Took a tour at the end of the afternoon around the Cu Chi tunnel area with our bike guide who was very knowledgable about this and many many other subjects.

Very interesting and scary. Paul and me went into one of the bigger tunnels for just 15 meters. Very hot humid airless claustrophobic. Best you look at web site for detail.

Day 6

Cu Chi to Moc Bai border crossing into Cambodia.

60k blast in the morning taking in Car Dai temple on the way.

Walked through busy border crossing into Cambodia. Took another 30 k on bike but decided too heavy traffic to continue so we hit the van and drove 2 hours into Phnom Penh.

 

Day 7

Free day, but we a cyclo tour of the city. Rickshaw bikes pedalled by rice farmers from the countryside who in the dry season have no work so come to city to earn money. Harrowing visit in the afternoon to one of the 300 interrogation prisons in Cambodia. S21. How mankind can be so so cruel? Enforced labour. Unbelievable tortures carried out. I was sweating and nauseous after 30 minutes or so. I had to get out.   1.7m people killed by the Khmer Rouge in 4 years. In my lifetime. I was 15.

Read about it:  http://www.bbc.com/news/magazine-33096971

Took a sunset cruise to lighten the day. Well, it was Valentines Day!

Day 8

Shopping, cooking and eating with the owner of a small cafe this morning. Great fun to see lunch from market to table and EAT IT!

Phnom Penh is coming into the 21st century FAST

Took another boat trip this evening but to see how over 1000 refugee families from Vietnam have been looked after by the Cambodians, giving them boats on the river. Also taking a glimpse into the really poor lives of the Cambodian river people.

Day 9

Phnom Penh to Kampong Chhnang.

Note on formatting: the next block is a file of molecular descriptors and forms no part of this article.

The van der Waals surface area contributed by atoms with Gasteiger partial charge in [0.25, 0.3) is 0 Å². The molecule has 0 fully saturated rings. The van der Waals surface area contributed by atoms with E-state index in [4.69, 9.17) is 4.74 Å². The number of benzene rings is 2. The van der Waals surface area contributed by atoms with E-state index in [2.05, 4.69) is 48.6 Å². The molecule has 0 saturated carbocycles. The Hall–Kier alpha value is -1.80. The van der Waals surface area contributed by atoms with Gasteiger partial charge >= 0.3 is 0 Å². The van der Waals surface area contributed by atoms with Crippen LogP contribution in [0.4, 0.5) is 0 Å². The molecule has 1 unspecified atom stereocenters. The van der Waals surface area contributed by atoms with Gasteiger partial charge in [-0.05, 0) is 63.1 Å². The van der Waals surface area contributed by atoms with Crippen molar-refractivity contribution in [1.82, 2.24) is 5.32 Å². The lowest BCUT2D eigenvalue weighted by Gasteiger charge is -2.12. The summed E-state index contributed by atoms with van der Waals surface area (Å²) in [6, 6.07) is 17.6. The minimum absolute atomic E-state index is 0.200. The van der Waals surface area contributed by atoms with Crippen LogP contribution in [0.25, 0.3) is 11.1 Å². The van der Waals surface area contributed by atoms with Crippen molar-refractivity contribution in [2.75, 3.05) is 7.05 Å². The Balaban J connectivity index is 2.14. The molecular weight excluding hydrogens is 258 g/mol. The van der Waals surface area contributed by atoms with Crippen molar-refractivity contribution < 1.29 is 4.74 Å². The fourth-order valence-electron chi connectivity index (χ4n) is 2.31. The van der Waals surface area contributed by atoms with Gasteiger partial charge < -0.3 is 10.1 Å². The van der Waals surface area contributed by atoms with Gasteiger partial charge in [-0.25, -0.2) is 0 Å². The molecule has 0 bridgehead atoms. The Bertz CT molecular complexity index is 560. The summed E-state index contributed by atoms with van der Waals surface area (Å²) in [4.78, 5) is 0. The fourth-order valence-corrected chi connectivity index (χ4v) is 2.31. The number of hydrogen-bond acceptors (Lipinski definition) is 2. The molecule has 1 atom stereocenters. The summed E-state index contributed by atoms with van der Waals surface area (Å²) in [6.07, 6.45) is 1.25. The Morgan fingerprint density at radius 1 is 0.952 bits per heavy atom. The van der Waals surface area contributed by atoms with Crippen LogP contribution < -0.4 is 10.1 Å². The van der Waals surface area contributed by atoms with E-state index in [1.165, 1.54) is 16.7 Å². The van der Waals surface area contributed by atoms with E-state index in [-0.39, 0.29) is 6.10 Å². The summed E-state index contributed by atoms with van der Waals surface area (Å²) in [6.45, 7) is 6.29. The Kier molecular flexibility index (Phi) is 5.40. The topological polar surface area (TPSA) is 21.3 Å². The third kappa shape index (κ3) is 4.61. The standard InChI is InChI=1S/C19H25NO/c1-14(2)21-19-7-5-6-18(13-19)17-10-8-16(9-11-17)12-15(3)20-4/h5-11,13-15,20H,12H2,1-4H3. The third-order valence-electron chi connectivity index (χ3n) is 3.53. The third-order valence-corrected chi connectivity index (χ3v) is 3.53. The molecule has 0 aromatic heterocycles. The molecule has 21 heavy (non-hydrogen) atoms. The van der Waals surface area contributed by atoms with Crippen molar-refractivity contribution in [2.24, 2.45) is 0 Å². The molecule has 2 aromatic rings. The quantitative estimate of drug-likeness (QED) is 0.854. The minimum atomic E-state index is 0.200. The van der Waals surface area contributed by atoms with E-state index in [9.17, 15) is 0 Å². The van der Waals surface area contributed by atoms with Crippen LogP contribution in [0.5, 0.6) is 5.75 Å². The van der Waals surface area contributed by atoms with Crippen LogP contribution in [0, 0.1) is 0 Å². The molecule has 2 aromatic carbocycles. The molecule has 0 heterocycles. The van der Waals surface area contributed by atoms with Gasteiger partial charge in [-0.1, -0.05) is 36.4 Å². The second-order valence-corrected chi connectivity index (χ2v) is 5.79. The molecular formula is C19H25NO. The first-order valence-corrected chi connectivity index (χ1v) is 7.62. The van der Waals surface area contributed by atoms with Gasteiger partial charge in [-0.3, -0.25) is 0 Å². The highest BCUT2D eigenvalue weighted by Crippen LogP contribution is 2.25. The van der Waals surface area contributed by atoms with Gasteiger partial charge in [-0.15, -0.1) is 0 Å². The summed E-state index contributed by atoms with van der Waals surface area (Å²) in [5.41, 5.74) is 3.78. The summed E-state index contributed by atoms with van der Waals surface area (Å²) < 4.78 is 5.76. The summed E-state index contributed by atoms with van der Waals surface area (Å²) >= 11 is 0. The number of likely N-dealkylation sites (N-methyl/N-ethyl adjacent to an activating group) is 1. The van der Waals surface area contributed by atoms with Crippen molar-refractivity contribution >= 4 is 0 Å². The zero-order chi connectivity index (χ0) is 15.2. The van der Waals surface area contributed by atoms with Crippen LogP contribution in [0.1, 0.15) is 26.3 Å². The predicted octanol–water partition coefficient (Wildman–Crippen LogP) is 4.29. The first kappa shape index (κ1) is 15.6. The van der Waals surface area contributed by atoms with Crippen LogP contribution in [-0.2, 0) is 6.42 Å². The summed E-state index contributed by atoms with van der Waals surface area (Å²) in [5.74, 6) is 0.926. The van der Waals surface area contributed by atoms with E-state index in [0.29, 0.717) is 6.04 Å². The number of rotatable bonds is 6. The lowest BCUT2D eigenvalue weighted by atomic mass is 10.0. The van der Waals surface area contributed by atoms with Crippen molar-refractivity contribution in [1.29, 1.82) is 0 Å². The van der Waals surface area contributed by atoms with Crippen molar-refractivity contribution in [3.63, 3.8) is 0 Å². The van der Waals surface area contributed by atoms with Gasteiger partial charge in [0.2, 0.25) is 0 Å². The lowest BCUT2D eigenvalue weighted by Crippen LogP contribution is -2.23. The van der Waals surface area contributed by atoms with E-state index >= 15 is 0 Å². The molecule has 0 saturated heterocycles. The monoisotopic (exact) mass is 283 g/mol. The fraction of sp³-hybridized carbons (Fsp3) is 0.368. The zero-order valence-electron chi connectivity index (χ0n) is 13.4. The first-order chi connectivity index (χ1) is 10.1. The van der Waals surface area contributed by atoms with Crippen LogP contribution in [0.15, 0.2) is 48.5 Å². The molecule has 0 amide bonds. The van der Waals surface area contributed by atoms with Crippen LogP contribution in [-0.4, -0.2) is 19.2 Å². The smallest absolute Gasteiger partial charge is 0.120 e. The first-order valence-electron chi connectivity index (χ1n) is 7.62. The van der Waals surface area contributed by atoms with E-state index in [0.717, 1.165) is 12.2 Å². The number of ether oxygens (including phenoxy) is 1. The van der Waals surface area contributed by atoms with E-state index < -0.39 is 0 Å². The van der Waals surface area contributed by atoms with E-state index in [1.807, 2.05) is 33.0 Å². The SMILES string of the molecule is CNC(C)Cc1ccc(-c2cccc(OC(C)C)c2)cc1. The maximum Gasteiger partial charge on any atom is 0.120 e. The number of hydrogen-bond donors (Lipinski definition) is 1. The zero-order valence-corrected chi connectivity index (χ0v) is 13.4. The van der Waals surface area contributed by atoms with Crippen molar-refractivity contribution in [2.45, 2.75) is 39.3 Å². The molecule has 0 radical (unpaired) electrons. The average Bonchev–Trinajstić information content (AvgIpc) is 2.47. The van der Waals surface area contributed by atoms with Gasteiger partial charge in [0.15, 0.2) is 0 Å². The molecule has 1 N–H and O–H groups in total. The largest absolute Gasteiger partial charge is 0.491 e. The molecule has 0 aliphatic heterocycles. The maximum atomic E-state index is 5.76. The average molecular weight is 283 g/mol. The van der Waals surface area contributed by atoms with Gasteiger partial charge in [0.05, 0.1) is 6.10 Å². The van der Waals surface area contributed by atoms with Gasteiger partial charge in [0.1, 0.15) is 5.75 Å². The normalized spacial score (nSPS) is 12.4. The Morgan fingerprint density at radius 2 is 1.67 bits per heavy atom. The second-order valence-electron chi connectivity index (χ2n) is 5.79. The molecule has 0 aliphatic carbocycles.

Early start to cross the bridge out of the city. Riding out of PP VERY challenging. Definitely not a beginners ride this one.

90k on bike and 509 steps up to the hilltop temple at the end. The lunch was a little challenging as the cafe area where it was cooked was hmm, how can I say, a little dodgy. Most of what was being cooked looked a bit like road kill! Having said all that, we were not ill during the trip at all. Our bike guide had a couple of dodgy days after eating 3 embryo eggs, a delicacy here I gather.

Lot less to write about from Cambodia. Not massively exciting riding (but challenging because of strong head winds for about 300k) as the roads are long flat and not many things to see for long stretches. Would mention at this point though, we had MANY MANY little side trips to odd shops, markets, pottery workshops, temples, roadside cafes, etc which would NEVER be on any coach itinerary as they would not be long enough nor generate enough profit. For us they were more colour on an already fascinating tour.

Day 10

Kampong Chhnang to Pursat

Palms (sugar), potteries; the people who were working in here earned 8 dollars for a 9 hour day, many of them small children, perseverance (100k in 4 hours). Long roads lined with deforestation and subsistence farming. It was more about the cycling today.

Day 11

Fast blast from Pursat to Battambang. 106k in just over 4 hours.